MHI Solutions

Technology

Real Genius: The Machines Are Getting Smarter

The machines that move material and product along supply chains are getting smarter—increasing efficiency, eliminating monotony and collecting mountains of useful data.

By Amy Drew Thompson

The Internet of Things (IoT) may sound a bit like just another industry buzz word, but it’s not. Nor is it above your tech-knowledge pay grade. Not really, anyway.

The phrase was actually coined back in 1999 by British tech pioneer Kevin Ashton, and it’s something you may already be using in your home. Smart HVAC, smart locks, smart security systems, even smart pet feeders—all of which connect to the Internet, to your phone via apps, to each other—are prime examples.

IoT is the catch-all phrase for the interconnection of all these different devices, enabling them to send and receive data to one another—and ultimately the end-user. And it has been transforming the way companies do business ever since Ashton, while working for Procter & Gamble, noticed that one particular shade of P&G-made lipstick was always out of stock at his local drug store.

Not long after, RFID technology proliferated in the consumer chain, speaking to retailers and suppliers and helping to ensure every shade made it from the factory to the warehouse to the stockroom to the shelves.

It set the stage for data collection on a grand scale, hand-in-hand with smart machines that take the most tedious aspects of material handling and supply chain work and hand it off to a benevolent robotic army.

MHI member Fetch Robotics’ Autonomous Mobile Robots (AMRs), en masse, are just that sort of regiment, though the company’s CEO, Melonee Wise, might emphasize “benevolence” over “army.”

“I think there’s worry at any job site where new technology is brought in, and to some degree Hollywood has demonized robots to the point that some people are specifically concerned about their arrival,” she says.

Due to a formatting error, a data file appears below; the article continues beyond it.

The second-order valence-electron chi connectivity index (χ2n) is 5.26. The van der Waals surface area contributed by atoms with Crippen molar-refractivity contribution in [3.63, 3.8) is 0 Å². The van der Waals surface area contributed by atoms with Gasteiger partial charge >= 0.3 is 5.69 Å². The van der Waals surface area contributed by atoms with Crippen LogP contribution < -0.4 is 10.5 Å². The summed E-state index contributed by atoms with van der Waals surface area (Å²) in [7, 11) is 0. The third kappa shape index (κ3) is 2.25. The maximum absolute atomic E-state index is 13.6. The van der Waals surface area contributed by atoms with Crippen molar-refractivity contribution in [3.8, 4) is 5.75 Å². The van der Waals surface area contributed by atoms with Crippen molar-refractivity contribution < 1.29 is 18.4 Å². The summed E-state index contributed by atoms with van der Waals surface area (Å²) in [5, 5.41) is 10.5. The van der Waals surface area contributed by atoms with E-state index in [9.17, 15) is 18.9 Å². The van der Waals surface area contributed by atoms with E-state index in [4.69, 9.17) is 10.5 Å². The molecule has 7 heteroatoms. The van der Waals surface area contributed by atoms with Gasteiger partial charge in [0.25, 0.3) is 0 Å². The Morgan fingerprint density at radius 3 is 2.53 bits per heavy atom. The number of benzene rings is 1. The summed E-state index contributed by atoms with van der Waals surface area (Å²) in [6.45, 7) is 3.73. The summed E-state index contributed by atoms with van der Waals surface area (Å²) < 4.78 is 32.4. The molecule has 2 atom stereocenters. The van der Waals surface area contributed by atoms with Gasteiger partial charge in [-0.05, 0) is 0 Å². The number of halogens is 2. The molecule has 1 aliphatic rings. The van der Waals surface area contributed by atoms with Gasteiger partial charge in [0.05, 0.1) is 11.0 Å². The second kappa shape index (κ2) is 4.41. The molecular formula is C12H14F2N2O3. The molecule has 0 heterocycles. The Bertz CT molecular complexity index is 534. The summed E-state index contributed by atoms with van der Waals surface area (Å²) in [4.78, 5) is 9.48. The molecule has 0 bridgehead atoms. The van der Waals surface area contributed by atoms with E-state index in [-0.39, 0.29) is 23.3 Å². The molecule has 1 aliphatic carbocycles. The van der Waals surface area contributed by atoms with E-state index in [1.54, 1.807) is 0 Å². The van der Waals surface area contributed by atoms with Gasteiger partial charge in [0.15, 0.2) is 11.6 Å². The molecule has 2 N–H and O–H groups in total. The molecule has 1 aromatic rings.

But once Fetch’s fleet is deployed, she notes, any lingering fears about robots taking jobs evaporate.

“The reality is that our robots take over one task from workers…. Automation has always focused on eliminating the routine, boring or unsafe tasks from every profession. The individuals working alongside our robots quickly find not only that there’s nothing to fear, but there’s a great deal to be gained.”

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According to the recently released 2018 MHI Annual Industry Report, “Overcoming Barriers to NextGen Supply Chain Adoption,” eight out of ten survey respondents believe these supply chains will be the predominant model within just five years. However, the report found that the adoption of some of these technologies was slower than originally reported when MHI started the annual report in 2014. The report cites three top barriers to adoption of these technologies: 1. Making the business case for NextGen supply chain investments. 2. Tackling the supply chain skills gap and workforce shortage. 3. Building trust and security in digital, always-on supply chains. This issue of MHI Solutions focuses on the adoption of these digital solutions, from best practices in robotics and artificial intelligence to blockchain and innovations in last mile delivery.

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